Did you know Potomac Yard in Alexandria has a new trail?

The City of Alexandria has built a new multi-use trail from Potomac Yard to Braddock Road Metro station, as part of the new Potomac Yard Park. The trail provides a useful connection between the new residences and shops opening in Potomac Yard and Old Town.

Potomac Yard Trail. Photon by the author.

The trail runs along the west side of Alexandria's Amtrak and Virginia Railway Express tracks for roughly 1.5 miles, from about East Glebe Road to East Braddock Road. It is part of a 24 acre linear park that has opened in phases since 2011 with the stretch south of South Main Line Boulevard opening this year.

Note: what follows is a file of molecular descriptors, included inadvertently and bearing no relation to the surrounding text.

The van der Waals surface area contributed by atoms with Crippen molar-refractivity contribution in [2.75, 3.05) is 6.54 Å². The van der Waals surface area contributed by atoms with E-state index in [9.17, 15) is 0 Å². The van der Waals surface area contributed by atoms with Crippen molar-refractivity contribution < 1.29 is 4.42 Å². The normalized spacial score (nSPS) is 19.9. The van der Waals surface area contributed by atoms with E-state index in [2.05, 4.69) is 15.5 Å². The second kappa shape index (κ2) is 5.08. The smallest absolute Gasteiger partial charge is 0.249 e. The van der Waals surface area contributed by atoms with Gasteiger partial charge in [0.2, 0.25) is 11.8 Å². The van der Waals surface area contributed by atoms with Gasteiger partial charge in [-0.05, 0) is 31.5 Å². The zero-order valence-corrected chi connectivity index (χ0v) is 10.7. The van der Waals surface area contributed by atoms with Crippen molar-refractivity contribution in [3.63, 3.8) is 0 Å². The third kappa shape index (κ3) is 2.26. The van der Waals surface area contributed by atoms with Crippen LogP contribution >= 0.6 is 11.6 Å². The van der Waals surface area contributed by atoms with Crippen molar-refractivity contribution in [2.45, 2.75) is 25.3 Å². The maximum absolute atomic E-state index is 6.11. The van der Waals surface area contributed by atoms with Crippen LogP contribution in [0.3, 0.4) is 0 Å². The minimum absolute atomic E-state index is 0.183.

The new Potomac Yard Trail. Map by Google.

Residents of the growing neighborhood are already enjoying the trail. It connects them to the Braddock Road Metro station, the closest to residents in the southern reaches of the area until the proposed Potomac Yard Metro station opens. It also provides them with an all off-road bike and pedestrian route south to the western end of Old Town.

Another view of the Potomac Yard Trail. Photo by Joe Flood on Flickr.

Alexandria is already planning to continue the trail north to Four Mile Run and Crystal City. This will occur as the Potomac Yard shopping center is redeveloped, and it will replace the temporary trail along Potomac Avenue north of East Glebe Road. The city does not have a specific timeframe for completion yet.

Building parks early means less struggle down the line